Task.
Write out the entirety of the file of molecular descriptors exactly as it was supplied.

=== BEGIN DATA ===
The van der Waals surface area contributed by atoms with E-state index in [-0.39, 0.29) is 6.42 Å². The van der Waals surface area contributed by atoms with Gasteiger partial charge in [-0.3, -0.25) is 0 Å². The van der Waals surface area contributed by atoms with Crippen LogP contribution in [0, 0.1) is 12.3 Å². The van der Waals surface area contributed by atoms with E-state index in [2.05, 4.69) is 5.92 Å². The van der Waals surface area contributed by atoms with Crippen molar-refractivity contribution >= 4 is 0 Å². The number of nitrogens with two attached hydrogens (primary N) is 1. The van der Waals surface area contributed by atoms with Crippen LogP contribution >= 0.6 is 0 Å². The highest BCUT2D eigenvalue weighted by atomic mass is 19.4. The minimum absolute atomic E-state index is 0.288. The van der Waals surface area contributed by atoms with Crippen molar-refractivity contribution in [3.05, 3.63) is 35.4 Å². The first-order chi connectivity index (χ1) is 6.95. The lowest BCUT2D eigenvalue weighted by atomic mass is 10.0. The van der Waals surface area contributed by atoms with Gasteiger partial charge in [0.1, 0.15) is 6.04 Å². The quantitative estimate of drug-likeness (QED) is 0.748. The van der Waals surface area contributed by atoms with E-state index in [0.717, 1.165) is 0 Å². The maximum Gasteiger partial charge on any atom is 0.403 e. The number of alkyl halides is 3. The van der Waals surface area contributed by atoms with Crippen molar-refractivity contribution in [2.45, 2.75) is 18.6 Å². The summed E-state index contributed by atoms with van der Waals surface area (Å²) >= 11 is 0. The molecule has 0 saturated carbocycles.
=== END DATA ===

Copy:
The van der Waals surface area contributed by atoms with E-state index in [-0.39, 0.29) is 6.42 Å². The van der Waals surface area contributed by atoms with Gasteiger partial charge in [-0.3, -0.25) is 0 Å². The van der Waals surface area contributed by atoms with Crippen LogP contribution in [0, 0.1) is 12.3 Å². The van der Waals surface area contributed by atoms with E-state index in [2.05, 4.69) is 5.92 Å². The van der Waals surface area contributed by atoms with Crippen molar-refractivity contribution >= 4 is 0 Å². The number of nitrogens with two attached hydrogens (primary N) is 1. The van der Waals surface area contributed by atoms with Crippen LogP contribution >= 0.6 is 0 Å². The highest BCUT2D eigenvalue weighted by atomic mass is 19.4. The minimum absolute atomic E-state index is 0.288. The van der Waals surface area contributed by atoms with Crippen molar-refractivity contribution in [3.05, 3.63) is 35.4 Å². The first-order chi connectivity index (χ1) is 6.95. The lowest BCUT2D eigenvalue weighted by atomic mass is 10.0. The van der Waals surface area contributed by atoms with Gasteiger partial charge in [0.1, 0.15) is 6.04 Å². The quantitative estimate of drug-likeness (QED) is 0.748. The van der Waals surface area contributed by atoms with E-state index in [0.717, 1.165) is 0 Å². The maximum Gasteiger partial charge on any atom is 0.403 e. The number of alkyl halides is 3. The van der Waals surface area contributed by atoms with Crippen molar-refractivity contribution in [2.45, 2.75) is 18.6 Å². The summed E-state index contributed by atoms with van der Waals surface area (Å²) >= 11 is 0. The molecule has 0 saturated carbocycles.